DUBLIN (Reuters) - Ireland’s finance minister has been urged by some senior advisers to allow the country’s 24 billion euro ($33 billion) state pension fund to buy Irish government bonds to support demand, an Irish official said on Wednesday.
The senior official, who declined to be named but is familiar with financial policy discussions in the Irish government, said no decision to take such action had been made.
A spokesman for Ireland’s department of finance, contacted by Reuters, said: “There are no proposals to do this.”
Tapping the fund, set aside to pay the state old-age pensions as well as pensions for Irish civil servants, could meet stiff political opposition. Roughly 10 billion euros of it are already earmarked to buy stakes in struggling Irish banks.
But some officials now believe a change in the law covering the fund, which currently prevents it from buying Irish bonds, could help the country as it prepares to return to the debt markets to borrow next year.
“That’s an asset that the government has which they can choose to use — it’s there,” the official told Reuters, adding that the “firepower” of the 24 billion euro fund could encourage other investors to buy Ireland’s debt.
“Under law, the fund is not allowed to invest in Irish government paper. To do that would require a change in legislation,” the official said, acknowledging that “raiding the fund” could prove politically difficult.
The suggestion is similar to one made by a prominent economist at Ireland’s Economic and Social Research Institute, a think-tank that is influential with the Irish government.
John FitzGerald, a member of a new Central Bank Commission which replaces the old board of the central bank, has recommended selling some of the investments in the pension pot to cut the country’s overall debt burden.
But using the fund to shore up Ireland’s finances is likely to ignite controversy amid drastic tax hikes and spending cuts.
Speaking to Reuters, FitzGerald outlined how Ireland could use its cash reserves and the pension fund to reduce its ballooning debt, which is set to match the country’s 160 billion euro economic output this year.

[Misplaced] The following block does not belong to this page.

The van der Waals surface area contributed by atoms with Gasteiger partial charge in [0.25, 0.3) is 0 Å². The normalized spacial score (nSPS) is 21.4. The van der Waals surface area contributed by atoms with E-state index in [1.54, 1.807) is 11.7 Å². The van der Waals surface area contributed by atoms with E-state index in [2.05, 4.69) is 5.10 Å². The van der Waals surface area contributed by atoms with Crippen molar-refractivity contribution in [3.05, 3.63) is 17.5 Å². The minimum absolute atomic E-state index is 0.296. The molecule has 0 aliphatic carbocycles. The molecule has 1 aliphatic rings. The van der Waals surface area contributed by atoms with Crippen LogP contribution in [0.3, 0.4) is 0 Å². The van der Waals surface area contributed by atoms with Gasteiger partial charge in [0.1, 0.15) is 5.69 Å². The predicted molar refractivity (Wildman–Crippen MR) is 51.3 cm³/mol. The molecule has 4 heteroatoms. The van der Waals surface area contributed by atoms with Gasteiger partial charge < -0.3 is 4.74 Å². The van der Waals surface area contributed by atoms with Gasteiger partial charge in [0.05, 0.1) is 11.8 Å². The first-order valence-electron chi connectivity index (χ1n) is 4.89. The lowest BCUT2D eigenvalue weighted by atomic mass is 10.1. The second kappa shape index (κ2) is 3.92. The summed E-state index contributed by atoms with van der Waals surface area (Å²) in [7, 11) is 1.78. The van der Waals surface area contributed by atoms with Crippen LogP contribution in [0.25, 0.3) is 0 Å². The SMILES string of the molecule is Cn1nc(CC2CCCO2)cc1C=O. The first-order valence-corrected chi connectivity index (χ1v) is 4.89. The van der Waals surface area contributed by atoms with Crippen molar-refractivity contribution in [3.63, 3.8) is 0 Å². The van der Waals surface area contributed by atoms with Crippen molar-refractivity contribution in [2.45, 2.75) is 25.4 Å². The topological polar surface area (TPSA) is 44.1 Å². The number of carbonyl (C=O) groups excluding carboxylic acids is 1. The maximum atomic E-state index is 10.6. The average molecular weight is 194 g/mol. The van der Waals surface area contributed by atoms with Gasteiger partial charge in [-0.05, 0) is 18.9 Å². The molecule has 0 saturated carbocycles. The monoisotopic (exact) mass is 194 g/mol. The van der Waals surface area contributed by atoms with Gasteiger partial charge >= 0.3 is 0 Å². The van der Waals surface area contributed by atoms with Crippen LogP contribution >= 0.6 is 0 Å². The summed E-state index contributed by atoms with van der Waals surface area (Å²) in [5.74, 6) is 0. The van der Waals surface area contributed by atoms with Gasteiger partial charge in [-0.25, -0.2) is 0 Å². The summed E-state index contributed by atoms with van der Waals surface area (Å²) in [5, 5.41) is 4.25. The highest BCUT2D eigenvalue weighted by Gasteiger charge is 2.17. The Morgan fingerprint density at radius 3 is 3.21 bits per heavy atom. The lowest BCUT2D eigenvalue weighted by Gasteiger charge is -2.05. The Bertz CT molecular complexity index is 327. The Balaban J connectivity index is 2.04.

“It doesn’t make sense to act as a hedge fund,” he said, adding, however, that he would be critical were the fund to be tapped to buy Irish bonds. FitzGerald said Ireland “investing in itself ... would lack credibility.”
Ireland expects its deficit to blow out to an unprecedented 32 percent of GDP this year due to the one-off inclusion of a bill for purging its banking sector of years after years of runaway lending.
But even excluding the bank burden, which could hit 50 billion euros, the shortfall will be 12 percent of GDP, four times the EU’s limit of 3 percent of GDP, as anemic growth and rising unemployment sap tax revenues and weigh on spending.
Once hailed as an economic “Wunderkind,” Ireland is battling to prove it is not in need of assistance from Brussels or lender of last resort, the International Monetary Fund.
Olli Rehn, the EU’s Economic and Monetary Affairs Commissioner, will meet government members, opposition politicians and trade union officials in Dublin early next week to underline the seriousness of the situation.
Struggling to convince international investors it is not on the verge of a Greek-style debt crisis, Dublin is redoubling efforts to tackle the worst deficit in Europe.
On Tuesday, it said it planned to squeeze 15 billion euros in fiscal savings between 2011 and 2014, double its original target.